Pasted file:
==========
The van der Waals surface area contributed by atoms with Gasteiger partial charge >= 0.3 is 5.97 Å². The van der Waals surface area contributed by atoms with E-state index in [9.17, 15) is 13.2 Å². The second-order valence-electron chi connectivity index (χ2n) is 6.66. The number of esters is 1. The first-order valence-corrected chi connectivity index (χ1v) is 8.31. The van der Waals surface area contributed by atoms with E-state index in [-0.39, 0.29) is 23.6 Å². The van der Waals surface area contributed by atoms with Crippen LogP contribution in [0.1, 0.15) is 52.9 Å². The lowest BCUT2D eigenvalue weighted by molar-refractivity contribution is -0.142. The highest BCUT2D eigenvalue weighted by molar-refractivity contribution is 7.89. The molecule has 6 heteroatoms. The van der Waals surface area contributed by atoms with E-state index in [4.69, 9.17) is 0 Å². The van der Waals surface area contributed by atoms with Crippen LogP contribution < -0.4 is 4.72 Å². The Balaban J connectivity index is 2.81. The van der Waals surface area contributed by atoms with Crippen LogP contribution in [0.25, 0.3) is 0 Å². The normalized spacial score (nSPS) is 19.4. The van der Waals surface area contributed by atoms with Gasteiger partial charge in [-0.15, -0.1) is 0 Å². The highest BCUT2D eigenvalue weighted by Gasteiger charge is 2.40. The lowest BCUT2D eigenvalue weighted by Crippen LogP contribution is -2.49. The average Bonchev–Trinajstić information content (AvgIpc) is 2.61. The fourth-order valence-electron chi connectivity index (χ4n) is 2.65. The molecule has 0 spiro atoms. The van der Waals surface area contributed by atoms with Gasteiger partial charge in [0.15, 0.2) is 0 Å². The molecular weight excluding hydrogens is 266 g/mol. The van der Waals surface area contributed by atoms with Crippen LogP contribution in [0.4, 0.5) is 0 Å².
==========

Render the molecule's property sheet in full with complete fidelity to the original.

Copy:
The van der Waals surface area contributed by atoms with Gasteiger partial charge >= 0.3 is 5.97 Å². The van der Waals surface area contributed by atoms with E-state index in [9.17, 15) is 13.2 Å². The second-order valence-electron chi connectivity index (χ2n) is 6.66. The number of esters is 1. The first-order valence-corrected chi connectivity index (χ1v) is 8.31. The van der Waals surface area contributed by atoms with E-state index in [-0.39, 0.29) is 23.6 Å². The van der Waals surface area contributed by atoms with Crippen LogP contribution in [0.1, 0.15) is 52.9 Å². The lowest BCUT2D eigenvalue weighted by molar-refractivity contribution is -0.142. The highest BCUT2D eigenvalue weighted by molar-refractivity contribution is 7.89. The molecule has 6 heteroatoms. The van der Waals surface area contributed by atoms with E-state index in [4.69, 9.17) is 0 Å². The van der Waals surface area contributed by atoms with Crippen LogP contribution < -0.4 is 4.72 Å². The Balaban J connectivity index is 2.81. The van der Waals surface area contributed by atoms with Crippen LogP contribution in [0.25, 0.3) is 0 Å². The normalized spacial score (nSPS) is 19.4. The van der Waals surface area contributed by atoms with Gasteiger partial charge in [-0.15, -0.1) is 0 Å². The highest BCUT2D eigenvalue weighted by Gasteiger charge is 2.40. The lowest BCUT2D eigenvalue weighted by Crippen LogP contribution is -2.49. The average Bonchev–Trinajstić information content (AvgIpc) is 2.61. The fourth-order valence-electron chi connectivity index (χ4n) is 2.65. The molecule has 0 spiro atoms. The van der Waals surface area contributed by atoms with Gasteiger partial charge in [0.15, 0.2) is 0 Å². The molecular weight excluding hydrogens is 266 g/mol. The van der Waals surface area contributed by atoms with Crippen LogP contribution in [0.4, 0.5) is 0 Å².